Just before planting, cut longer ones shorten more strongly. If we plant the rose in spring, we shorten the shoots more strongly. – The ends of all roots, a bit. On stronger ones we should leave a maximum of five holes, on weaker ones we should leave three, while completely weak ones we should remove. The cutting place should be about 3-5 mm above the mesh, because the shoot itself dries very easily. If someone isn’t familiar with the principle of counting the meshes, he can shorten the whole plant to 15 cm. Park roses and wild roses should be shortened by half, while in the case of climbing roses we should leave at least ten holes.

When planting roses in the garden proceed exactly the same way as when planting unpruned shrubs. Prepare large holes for the seedling and loosen the root ball. The roots should be placed as wide as possible, so that they correspond to their natural position. They should be laid out or placed in a position resembling a hand spread like a fan, facing down. When planting, special attention should be paid to the root tips: under no circumstances should they rise upwards.  The roses are extremely sensitive to this and they can’t stand it very well, which is reflected in their later poor growth.

After planting, sprinkle the roots and shrub with soil and water very generously. After soaking in the water, we should plant the soil well and sprinkle it so that only the tips of the shoots protrude. Exactly the same rule applies also when planting in spring.

Protection against winter

In areas with harsh climates, where the temperature often drops below -10°C, roses require winter shielding to protect them from frost and too strong temperature fluctuations on sunny winter and early spring days. In the autumn, from the end of November to the beginning of December we sprinkle about 15 cm on the plant base.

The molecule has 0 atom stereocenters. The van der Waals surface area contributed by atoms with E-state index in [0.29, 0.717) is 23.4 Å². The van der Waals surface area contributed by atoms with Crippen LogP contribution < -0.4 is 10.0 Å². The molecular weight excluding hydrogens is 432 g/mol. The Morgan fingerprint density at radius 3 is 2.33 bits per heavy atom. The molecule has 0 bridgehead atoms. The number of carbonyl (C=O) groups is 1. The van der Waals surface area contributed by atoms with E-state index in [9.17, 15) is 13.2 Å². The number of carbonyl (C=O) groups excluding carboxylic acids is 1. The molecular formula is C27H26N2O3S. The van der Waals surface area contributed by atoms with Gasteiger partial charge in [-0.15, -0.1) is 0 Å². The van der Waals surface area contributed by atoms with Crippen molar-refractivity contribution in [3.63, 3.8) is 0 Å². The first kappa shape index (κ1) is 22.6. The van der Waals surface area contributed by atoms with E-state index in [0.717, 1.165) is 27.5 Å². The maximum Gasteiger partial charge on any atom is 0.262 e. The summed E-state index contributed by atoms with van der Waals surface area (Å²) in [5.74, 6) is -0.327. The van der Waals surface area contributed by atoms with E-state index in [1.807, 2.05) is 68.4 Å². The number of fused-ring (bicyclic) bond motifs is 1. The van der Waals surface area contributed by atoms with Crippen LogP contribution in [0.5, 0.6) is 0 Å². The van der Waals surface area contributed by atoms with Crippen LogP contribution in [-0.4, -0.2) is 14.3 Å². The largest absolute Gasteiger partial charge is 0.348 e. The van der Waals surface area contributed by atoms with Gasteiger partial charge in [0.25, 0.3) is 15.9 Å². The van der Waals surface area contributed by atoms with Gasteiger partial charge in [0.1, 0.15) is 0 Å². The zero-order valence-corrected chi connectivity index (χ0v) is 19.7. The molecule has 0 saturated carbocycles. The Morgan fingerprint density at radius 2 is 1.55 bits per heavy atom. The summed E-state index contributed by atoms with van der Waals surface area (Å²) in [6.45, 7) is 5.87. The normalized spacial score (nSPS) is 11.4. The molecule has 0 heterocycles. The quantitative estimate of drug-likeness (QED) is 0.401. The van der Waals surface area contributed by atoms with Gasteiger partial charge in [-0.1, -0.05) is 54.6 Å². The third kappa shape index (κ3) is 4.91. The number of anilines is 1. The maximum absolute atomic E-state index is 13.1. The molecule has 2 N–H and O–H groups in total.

Small rose bushes and many-flowered roses can be covered with conifer twigs in case of frost. Also in late autumn we shorten the rose bushes a bit, so that they can be better covered.

Roses Classification

Groups of varietiesCharacteristics
Many-flowered RosesBlooming profusely. Even flowering height. They create colorful spots visible from a distance. They are suitable for small and large plantings in the garden, on the edge of terraces, in front of houses, as a frame of paths, low hedges, and for planting tombstones and large pots.
Noble RosesUsually on the stem only one or two or three full, elegantly formed flowers with a very pleasant aroma. Viewed mostly from a close distance. In group plantings. Ideal especially for beds along paths. Cut flowers.
Shrub RosesAttractive flowers, often with very bright colors. For lonely positions or for group planting, e.g. on lawns, among perennial beds or hedges.
Climbing RosesFixed to grilles, supports and pergolas or to a lonely position. Free-growing, beautifully composed on the slopes or routed along the tops of walls.
Ground Cover RosesFor surface planting, especially on slopes or in areas adjacent to the garden.
Miniature RosesFor heather planting. Rockeries. On the outskirts of the beds, tombstones, to balcony boxes, wooden pots.
Wild RosesEspecially for natural or rustic gardens, for single stands or for group plantings and hedges and as a strengthening of slopes and their greening.